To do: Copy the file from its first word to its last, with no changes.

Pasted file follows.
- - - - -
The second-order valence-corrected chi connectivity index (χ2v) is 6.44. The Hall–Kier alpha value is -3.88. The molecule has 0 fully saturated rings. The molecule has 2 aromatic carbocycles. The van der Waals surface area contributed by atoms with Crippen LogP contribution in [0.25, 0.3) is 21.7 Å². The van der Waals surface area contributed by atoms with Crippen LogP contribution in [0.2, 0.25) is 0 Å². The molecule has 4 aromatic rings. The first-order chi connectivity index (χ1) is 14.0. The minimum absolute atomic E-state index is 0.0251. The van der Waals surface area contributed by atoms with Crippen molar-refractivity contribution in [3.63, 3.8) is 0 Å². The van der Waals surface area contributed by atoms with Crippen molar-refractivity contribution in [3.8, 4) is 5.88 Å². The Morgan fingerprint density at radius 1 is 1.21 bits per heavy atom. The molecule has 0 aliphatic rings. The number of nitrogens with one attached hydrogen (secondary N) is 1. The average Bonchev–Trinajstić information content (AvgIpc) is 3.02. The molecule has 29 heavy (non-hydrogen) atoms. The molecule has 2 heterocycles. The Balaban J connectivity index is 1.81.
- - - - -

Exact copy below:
The second-order valence-corrected chi connectivity index (χ2v) is 6.44. The Hall–Kier alpha value is -3.88. The molecule has 0 fully saturated rings. The molecule has 2 aromatic carbocycles. The van der Waals surface area contributed by atoms with Crippen LogP contribution in [0.25, 0.3) is 21.7 Å². The van der Waals surface area contributed by atoms with Crippen LogP contribution in [0.2, 0.25) is 0 Å². The molecule has 4 aromatic rings. The first-order chi connectivity index (χ1) is 14.0. The minimum absolute atomic E-state index is 0.0251. The van der Waals surface area contributed by atoms with Crippen molar-refractivity contribution in [3.63, 3.8) is 0 Å². The van der Waals surface area contributed by atoms with Crippen molar-refractivity contribution in [3.8, 4) is 5.88 Å². The Morgan fingerprint density at radius 1 is 1.21 bits per heavy atom. The molecule has 0 aliphatic rings. The number of nitrogens with one attached hydrogen (secondary N) is 1. The average Bonchev–Trinajstić information content (AvgIpc) is 3.02. The molecule has 29 heavy (non-hydrogen) atoms. The molecule has 2 heterocycles. The Balaban J connectivity index is 1.81.